Vienna is a city traditionally known for being a cultural center point between eastern and western civilization. With its strong emphasis on the arts and urban development, the idea of Vienna being a culturally rich city still rings true today. One of the embodiments of this lies in the Gasometer towers located in the ‘Simmering’ district of Vienna. Initially built as gas towers used for storing town gas, the Gasometer towers became outdated as the city switched from town gas to natural gas in 1984, and were subsequently shut down. However, the towers themselves had been declared protected historic landmarks in 1978. This posed an important question for the city after the switch to natural gas – what should they do about the gas towers?
Vienna was quick to find the answer, as they decided to turn the gas towers into a commercial / residential hybrid project. Utilizing ideas from 4 different architects, one for each tower, the Gasometer towers were transformed into a combination of residential apartments, office space, a shopping mall, an event hall, 12 cinemas, and municipal archiving. The shopping mall in gasometer A is built in a cylindrical fashion, taking on the shape of the gasometer itself as the glass ceiling above cascades natural daylight into the mall. On the 6th floor of gasometer B is a ‘Sky Lobby’ that creates a social workspace for students and inhabitants alike in a similar fashion to the top floor of a lavish library. Gasometer C, made up of mainly housing and living spaces, sports a central park / arboretum for inhabitants to enjoy. Lastly, gasometer D, perhaps the most architecturally interesting tower, includes a star-shaped design for the layout of the living spaces. Each residential unit has a loggia that overlooks a garden, as well as the city of Vienna below.
As part of an urban development project called Erdberger Mais, the city of Vienna accomplished a lot of goals by renovating the Gasometer towers and the area around them. First, by creating residential property right on top of brand new entertainment and retail businesses, they created an attractive place for people to live that simultaneously promotes spending and discourages private motorized transportation. The Vienna City Council has made the encouragement of public transportation a point of emphasis, as they developed a plan for a ‘Smart City’ in 2014 where they hope to decrease motorized individual traffic from 28% to 15% by 2030. With an underground train line stop right at the entrance of the Gasometer towers, this project effectively gives citizens and tourists alike a good reason to consider other methods of transportation other than individually-owned motor vehicles. Second, establishing new business within the city of Vienna by stimulating residential and commercial growth through urban renewal is one of the stated goals of the Erdsberger Mais development project. The Gasometer towers provide both of these in spades through its combination of office space, a concert hall, a shopping mall and residential space.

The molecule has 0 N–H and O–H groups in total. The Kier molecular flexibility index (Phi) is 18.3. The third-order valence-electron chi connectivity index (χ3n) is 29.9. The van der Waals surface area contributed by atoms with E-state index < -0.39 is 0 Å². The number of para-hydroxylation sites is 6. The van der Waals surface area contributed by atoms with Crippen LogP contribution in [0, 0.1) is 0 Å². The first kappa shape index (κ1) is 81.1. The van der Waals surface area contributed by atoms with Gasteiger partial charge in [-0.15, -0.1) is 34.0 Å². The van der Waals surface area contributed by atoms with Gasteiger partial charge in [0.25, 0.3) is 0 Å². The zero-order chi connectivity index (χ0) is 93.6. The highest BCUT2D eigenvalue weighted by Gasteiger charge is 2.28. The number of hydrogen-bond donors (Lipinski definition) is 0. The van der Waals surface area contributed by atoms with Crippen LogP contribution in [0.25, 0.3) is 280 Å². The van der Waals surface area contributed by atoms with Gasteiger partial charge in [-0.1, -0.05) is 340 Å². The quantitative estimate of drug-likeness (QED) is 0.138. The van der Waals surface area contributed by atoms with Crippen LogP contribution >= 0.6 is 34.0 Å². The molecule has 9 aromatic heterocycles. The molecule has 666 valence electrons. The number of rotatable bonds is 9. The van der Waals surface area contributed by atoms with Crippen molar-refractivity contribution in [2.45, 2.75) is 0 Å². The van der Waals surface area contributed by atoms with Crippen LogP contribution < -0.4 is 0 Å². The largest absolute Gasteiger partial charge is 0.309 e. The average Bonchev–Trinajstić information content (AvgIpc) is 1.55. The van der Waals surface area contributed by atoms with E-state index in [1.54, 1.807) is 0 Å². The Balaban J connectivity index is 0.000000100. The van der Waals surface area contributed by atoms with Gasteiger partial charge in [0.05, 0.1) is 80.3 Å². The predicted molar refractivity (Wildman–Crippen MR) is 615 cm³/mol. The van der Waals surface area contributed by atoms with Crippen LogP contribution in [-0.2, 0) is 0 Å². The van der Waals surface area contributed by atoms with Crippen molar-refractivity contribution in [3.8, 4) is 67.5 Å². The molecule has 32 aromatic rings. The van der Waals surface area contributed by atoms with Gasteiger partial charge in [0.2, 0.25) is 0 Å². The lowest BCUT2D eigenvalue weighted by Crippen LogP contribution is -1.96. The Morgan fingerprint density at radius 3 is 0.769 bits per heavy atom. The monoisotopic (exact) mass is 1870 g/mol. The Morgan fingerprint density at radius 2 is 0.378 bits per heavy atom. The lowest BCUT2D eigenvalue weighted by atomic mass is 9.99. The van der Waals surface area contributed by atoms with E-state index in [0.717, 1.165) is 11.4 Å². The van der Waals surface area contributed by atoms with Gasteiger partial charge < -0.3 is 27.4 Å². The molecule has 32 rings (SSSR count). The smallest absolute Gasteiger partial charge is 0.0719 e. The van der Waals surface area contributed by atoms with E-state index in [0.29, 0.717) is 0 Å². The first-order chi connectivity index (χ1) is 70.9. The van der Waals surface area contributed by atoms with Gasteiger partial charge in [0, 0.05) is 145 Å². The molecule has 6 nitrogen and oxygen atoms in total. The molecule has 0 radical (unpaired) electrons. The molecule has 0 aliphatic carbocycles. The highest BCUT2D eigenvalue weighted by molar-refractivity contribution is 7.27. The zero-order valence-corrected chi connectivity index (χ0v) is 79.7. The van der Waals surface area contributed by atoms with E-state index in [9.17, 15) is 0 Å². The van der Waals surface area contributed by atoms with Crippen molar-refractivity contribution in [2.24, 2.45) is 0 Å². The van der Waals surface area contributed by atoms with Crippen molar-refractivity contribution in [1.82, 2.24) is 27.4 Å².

But in order to understand why the Gasometer towers are important and meaningful to the city, we need to look at the larger picture at hand. Vienna is in the midst of an era of ‘New Urbanism’ where one of the central focuses of the Viennese government is trying to grow their city from within through urban renewal. This trend of New Urbanism started with the Ringstraße (or ‘Ring Road’ in English) dating all the way back to 1857. Intended to be a project showcasing Vienna’s majesty and splendor, the boulevard project featured prominent public buildings, palaces, and private housing coupled with squares and parks for pedestrians to socialize. Though many at the time thought the project to be destructive of Vienna’s old culture, the Ringstraße was an ongoing project embodying the ideals of the New Urbanist trend up until World War I. After what was (and still is) one of the most brutal wars of modern times, Vienna again saw a time of optimism and reform as social democracy became the forefront of Viennese politics in a period called ‘Red Vienna’. During this time, the focus of the government was to provide affordable housing for citizens at flat rates, with a special attention placed upon providing adequate daylight, green space and recreational areas for the inhabitants. This marked the second time that the Viennese government attempted to grow popularity and prestige for its city by improving the lives of the citizens that were already living there – an attempt that was mostly successful up until another period of conflict known by the name of World War II.
Following in the footsteps of its New Urbanist predecessors, the Gasometer towers provide Vienna with one of the most beneficially diverse set of buildings in the world. By setting a landmark for future urban renewal projects, as well as building upon the aims and goals of prior projects, the city puts forth a stellar image to people living in and out of the city. Very few urban renewal projects meet multiple goals within one project; often times new buildings, malls, or shopping complexes offer answers to only a few of a city’s intended goals. By creating a series of buildings that are architecturally interesting, offer many ways to spend in one place, and encourage people living in and out of the properties to utilize public transportation, the Gasometer towers solve many of Vienna’s goals of urban renewal in one single stroke.
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